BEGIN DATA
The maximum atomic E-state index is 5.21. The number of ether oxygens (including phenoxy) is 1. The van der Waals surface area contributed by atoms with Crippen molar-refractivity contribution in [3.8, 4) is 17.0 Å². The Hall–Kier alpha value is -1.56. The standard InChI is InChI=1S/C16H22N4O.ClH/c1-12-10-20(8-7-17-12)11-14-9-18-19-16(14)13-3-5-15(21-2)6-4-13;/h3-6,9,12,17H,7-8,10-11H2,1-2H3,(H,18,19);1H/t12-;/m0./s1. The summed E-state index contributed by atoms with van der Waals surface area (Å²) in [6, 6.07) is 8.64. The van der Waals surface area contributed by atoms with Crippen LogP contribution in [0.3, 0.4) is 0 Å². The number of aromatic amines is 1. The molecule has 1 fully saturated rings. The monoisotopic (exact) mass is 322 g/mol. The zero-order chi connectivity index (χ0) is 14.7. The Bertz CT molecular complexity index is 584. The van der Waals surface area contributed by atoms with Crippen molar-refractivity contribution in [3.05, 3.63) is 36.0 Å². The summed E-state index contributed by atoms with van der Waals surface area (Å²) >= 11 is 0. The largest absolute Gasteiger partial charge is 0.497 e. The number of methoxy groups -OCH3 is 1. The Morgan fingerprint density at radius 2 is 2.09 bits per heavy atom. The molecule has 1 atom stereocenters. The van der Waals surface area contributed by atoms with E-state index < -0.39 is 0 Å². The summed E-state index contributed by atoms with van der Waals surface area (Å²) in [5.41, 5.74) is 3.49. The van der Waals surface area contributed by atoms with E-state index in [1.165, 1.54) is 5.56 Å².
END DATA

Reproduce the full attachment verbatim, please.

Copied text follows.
The maximum atomic E-state index is 5.21. The number of ether oxygens (including phenoxy) is 1. The van der Waals surface area contributed by atoms with Crippen molar-refractivity contribution in [3.8, 4) is 17.0 Å². The Hall–Kier alpha value is -1.56. The standard InChI is InChI=1S/C16H22N4O.ClH/c1-12-10-20(8-7-17-12)11-14-9-18-19-16(14)13-3-5-15(21-2)6-4-13;/h3-6,9,12,17H,7-8,10-11H2,1-2H3,(H,18,19);1H/t12-;/m0./s1. The summed E-state index contributed by atoms with van der Waals surface area (Å²) in [6, 6.07) is 8.64. The van der Waals surface area contributed by atoms with Crippen LogP contribution in [0.3, 0.4) is 0 Å². The number of aromatic amines is 1. The molecule has 1 fully saturated rings. The monoisotopic (exact) mass is 322 g/mol. The zero-order chi connectivity index (χ0) is 14.7. The Bertz CT molecular complexity index is 584. The van der Waals surface area contributed by atoms with Crippen molar-refractivity contribution in [3.05, 3.63) is 36.0 Å². The summed E-state index contributed by atoms with van der Waals surface area (Å²) >= 11 is 0. The largest absolute Gasteiger partial charge is 0.497 e. The number of methoxy groups -OCH3 is 1. The Morgan fingerprint density at radius 2 is 2.09 bits per heavy atom. The molecule has 1 atom stereocenters. The van der Waals surface area contributed by atoms with E-state index < -0.39 is 0 Å². The summed E-state index contributed by atoms with van der Waals surface area (Å²) in [5.41, 5.74) is 3.49. The van der Waals surface area contributed by atoms with E-state index in [1.165, 1.54) is 5.56 Å².